In March this year, there were 125 thousand nationals of EU member states in Central or Eastern Europe in the Netherlands.
An increase by more than 20 percent relative to March last year; 37 thousand had registered as residents of a Dutch municipality according to
The number of workers from EU member states in Central and Eastern Europe appeared to come to a standstill in 2009 on account of the economic crisis, but is currently rising at the same rate as in the pre-recession era. The average worker from Central and Eastern Europe in the Netherlands is 33 years of age. Nearly two thirds are men.
Approximately one quarter of workers from Central and Eastern Europe have registered as residents of a Dutch municipality in the Municipal population registers (GBA). The number of workers included in the GBA is gradually growing, but the total number of workers from Central and Eastern Europe at a particular moment heavily depends on the season. There is a massive inflow of workers in summer when a large number of temps are working in agricultural and horticultural production.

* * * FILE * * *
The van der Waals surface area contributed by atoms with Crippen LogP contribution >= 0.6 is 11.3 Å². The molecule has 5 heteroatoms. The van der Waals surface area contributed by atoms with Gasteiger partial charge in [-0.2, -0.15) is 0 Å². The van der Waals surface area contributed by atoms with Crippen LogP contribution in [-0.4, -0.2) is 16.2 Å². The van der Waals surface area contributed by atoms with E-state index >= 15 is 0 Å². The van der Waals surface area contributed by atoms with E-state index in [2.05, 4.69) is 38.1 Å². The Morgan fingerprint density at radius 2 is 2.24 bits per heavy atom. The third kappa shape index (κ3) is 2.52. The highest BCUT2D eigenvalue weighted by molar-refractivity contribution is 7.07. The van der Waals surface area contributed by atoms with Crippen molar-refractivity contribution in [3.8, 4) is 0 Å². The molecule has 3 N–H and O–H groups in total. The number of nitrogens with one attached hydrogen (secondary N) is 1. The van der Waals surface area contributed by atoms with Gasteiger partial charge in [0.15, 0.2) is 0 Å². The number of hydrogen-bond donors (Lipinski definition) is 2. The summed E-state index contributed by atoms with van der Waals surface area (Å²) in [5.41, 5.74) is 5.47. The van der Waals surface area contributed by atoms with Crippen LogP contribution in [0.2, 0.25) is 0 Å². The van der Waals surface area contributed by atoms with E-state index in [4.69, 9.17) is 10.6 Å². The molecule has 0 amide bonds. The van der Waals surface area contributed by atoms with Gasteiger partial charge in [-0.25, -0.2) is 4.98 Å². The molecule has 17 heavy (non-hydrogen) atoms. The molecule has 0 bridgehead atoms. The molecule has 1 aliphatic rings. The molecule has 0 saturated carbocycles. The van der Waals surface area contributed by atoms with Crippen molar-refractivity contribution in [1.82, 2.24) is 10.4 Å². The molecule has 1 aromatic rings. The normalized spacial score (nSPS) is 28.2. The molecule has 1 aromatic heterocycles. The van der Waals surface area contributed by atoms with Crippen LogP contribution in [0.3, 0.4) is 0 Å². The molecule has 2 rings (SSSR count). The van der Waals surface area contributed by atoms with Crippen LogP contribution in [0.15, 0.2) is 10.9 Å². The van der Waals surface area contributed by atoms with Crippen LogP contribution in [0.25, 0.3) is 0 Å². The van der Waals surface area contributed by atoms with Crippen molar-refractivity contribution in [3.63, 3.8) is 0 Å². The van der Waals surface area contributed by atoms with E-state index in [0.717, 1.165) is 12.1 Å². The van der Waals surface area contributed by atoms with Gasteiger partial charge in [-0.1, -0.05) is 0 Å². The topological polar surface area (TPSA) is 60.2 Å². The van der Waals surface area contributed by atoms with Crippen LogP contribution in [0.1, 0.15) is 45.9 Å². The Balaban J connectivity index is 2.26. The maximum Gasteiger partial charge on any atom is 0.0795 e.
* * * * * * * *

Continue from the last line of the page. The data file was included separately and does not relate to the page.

Most workers from Central and Eastern Europe not registered in the GBA are temps. They are usually employed in the Netherlands on a temporary basis. Most workers registered in the GBA have found work for a longer period of time and therefore have settled in the Netherlands.
More than four in every five workers from Central and Eastern Europe came from Poland in March 2011. The amount of Polish workers in the Netherlands has grown by nearly 18 thousand relative to one year previously. One quarter of them have registered in the GBA database versus more than three quarters of Romanian and Bulgarian workers. The amount of Romanians and Bulgarians is small and barely growing.